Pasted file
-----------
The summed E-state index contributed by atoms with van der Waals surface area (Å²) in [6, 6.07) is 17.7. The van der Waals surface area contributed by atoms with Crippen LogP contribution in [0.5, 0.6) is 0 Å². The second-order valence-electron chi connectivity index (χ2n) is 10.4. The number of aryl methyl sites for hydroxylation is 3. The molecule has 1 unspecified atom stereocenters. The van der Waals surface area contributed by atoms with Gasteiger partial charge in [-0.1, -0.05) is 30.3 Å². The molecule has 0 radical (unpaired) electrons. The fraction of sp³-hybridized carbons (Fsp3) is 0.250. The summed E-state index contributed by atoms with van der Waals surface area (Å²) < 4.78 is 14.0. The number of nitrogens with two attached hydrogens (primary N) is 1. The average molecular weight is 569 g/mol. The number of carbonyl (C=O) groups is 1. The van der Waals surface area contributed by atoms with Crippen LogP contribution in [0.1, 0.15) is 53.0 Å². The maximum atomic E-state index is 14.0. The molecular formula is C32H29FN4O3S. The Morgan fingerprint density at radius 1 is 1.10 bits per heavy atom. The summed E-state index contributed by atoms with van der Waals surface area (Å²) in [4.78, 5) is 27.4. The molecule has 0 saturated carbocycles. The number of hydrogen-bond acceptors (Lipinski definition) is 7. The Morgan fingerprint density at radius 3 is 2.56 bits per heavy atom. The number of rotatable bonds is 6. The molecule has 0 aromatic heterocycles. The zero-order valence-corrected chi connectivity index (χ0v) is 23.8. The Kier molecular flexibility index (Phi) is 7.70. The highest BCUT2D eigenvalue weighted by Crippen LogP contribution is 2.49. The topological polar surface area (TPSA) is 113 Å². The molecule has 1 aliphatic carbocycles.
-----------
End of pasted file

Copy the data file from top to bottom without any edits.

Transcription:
The summed E-state index contributed by atoms with van der Waals surface area (Å²) in [6, 6.07) is 17.7. The van der Waals surface area contributed by atoms with Crippen LogP contribution in [0.5, 0.6) is 0 Å². The second-order valence-electron chi connectivity index (χ2n) is 10.4. The number of aryl methyl sites for hydroxylation is 3. The molecule has 1 unspecified atom stereocenters. The van der Waals surface area contributed by atoms with Gasteiger partial charge in [-0.1, -0.05) is 30.3 Å². The molecule has 0 radical (unpaired) electrons. The fraction of sp³-hybridized carbons (Fsp3) is 0.250. The summed E-state index contributed by atoms with van der Waals surface area (Å²) < 4.78 is 14.0. The number of nitrogens with two attached hydrogens (primary N) is 1. The average molecular weight is 569 g/mol. The number of carbonyl (C=O) groups is 1. The van der Waals surface area contributed by atoms with Crippen LogP contribution in [0.1, 0.15) is 53.0 Å². The maximum atomic E-state index is 14.0. The molecular formula is C32H29FN4O3S. The Morgan fingerprint density at radius 1 is 1.10 bits per heavy atom. The summed E-state index contributed by atoms with van der Waals surface area (Å²) in [4.78, 5) is 27.4. The molecule has 0 saturated carbocycles. The number of hydrogen-bond acceptors (Lipinski definition) is 7. The Morgan fingerprint density at radius 3 is 2.56 bits per heavy atom. The number of rotatable bonds is 6. The molecule has 0 aromatic heterocycles. The zero-order valence-corrected chi connectivity index (χ0v) is 23.8. The Kier molecular flexibility index (Phi) is 7.70. The highest BCUT2D eigenvalue weighted by Crippen LogP contribution is 2.49. The topological polar surface area (TPSA) is 113 Å². The molecule has 1 aliphatic carbocycles.